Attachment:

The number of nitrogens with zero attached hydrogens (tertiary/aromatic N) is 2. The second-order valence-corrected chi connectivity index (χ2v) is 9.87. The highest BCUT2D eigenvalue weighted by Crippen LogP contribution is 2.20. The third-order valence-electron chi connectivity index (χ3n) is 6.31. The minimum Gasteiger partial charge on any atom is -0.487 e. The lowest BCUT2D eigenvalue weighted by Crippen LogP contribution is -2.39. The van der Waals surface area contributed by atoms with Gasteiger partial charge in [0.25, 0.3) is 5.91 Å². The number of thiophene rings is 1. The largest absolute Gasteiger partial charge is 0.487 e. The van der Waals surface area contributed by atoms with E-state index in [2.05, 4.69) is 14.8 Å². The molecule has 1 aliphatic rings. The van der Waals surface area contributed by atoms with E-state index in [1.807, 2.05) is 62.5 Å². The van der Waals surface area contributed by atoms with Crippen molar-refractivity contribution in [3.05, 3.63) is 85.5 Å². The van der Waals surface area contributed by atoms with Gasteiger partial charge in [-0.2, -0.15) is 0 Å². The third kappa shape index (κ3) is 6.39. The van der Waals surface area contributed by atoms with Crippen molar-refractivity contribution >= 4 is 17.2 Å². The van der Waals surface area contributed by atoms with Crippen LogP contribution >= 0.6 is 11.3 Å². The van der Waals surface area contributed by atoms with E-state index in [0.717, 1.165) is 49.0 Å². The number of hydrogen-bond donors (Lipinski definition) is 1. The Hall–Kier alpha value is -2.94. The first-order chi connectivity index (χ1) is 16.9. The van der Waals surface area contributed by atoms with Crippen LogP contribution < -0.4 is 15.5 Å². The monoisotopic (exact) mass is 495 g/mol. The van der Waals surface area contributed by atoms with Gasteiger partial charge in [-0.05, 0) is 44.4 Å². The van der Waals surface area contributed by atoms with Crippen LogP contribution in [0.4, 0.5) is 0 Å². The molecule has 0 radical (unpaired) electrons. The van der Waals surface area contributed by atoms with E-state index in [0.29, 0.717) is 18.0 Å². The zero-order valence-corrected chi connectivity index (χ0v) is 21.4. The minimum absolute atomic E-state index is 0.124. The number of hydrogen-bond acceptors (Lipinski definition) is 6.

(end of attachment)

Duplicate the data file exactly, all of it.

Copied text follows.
The number of nitrogens with zero attached hydrogens (tertiary/aromatic N) is 2. The second-order valence-corrected chi connectivity index (χ2v) is 9.87. The highest BCUT2D eigenvalue weighted by Crippen LogP contribution is 2.20. The third-order valence-electron chi connectivity index (χ3n) is 6.31. The minimum Gasteiger partial charge on any atom is -0.487 e. The lowest BCUT2D eigenvalue weighted by Crippen LogP contribution is -2.39. The van der Waals surface area contributed by atoms with Gasteiger partial charge in [0.25, 0.3) is 5.91 Å². The number of thiophene rings is 1. The largest absolute Gasteiger partial charge is 0.487 e. The van der Waals surface area contributed by atoms with E-state index in [2.05, 4.69) is 14.8 Å². The molecule has 1 aliphatic rings. The van der Waals surface area contributed by atoms with E-state index in [1.807, 2.05) is 62.5 Å². The van der Waals surface area contributed by atoms with Crippen molar-refractivity contribution in [3.05, 3.63) is 85.5 Å². The van der Waals surface area contributed by atoms with Gasteiger partial charge in [-0.2, -0.15) is 0 Å². The third kappa shape index (κ3) is 6.39. The van der Waals surface area contributed by atoms with Crippen molar-refractivity contribution >= 4 is 17.2 Å². The van der Waals surface area contributed by atoms with Crippen LogP contribution >= 0.6 is 11.3 Å². The van der Waals surface area contributed by atoms with E-state index in [0.717, 1.165) is 49.0 Å². The number of hydrogen-bond donors (Lipinski definition) is 1. The Hall–Kier alpha value is -2.94. The first-order chi connectivity index (χ1) is 16.9. The van der Waals surface area contributed by atoms with Crippen LogP contribution < -0.4 is 15.5 Å². The monoisotopic (exact) mass is 495 g/mol. The van der Waals surface area contributed by atoms with Gasteiger partial charge in [-0.05, 0) is 44.4 Å². The van der Waals surface area contributed by atoms with Crippen LogP contribution in [0.4, 0.5) is 0 Å². The molecule has 0 radical (unpaired) electrons. The van der Waals surface area contributed by atoms with E-state index in [0.29, 0.717) is 18.0 Å². The zero-order valence-corrected chi connectivity index (χ0v) is 21.4. The minimum absolute atomic E-state index is 0.124. The number of hydrogen-bond acceptors (Lipinski definition) is 6.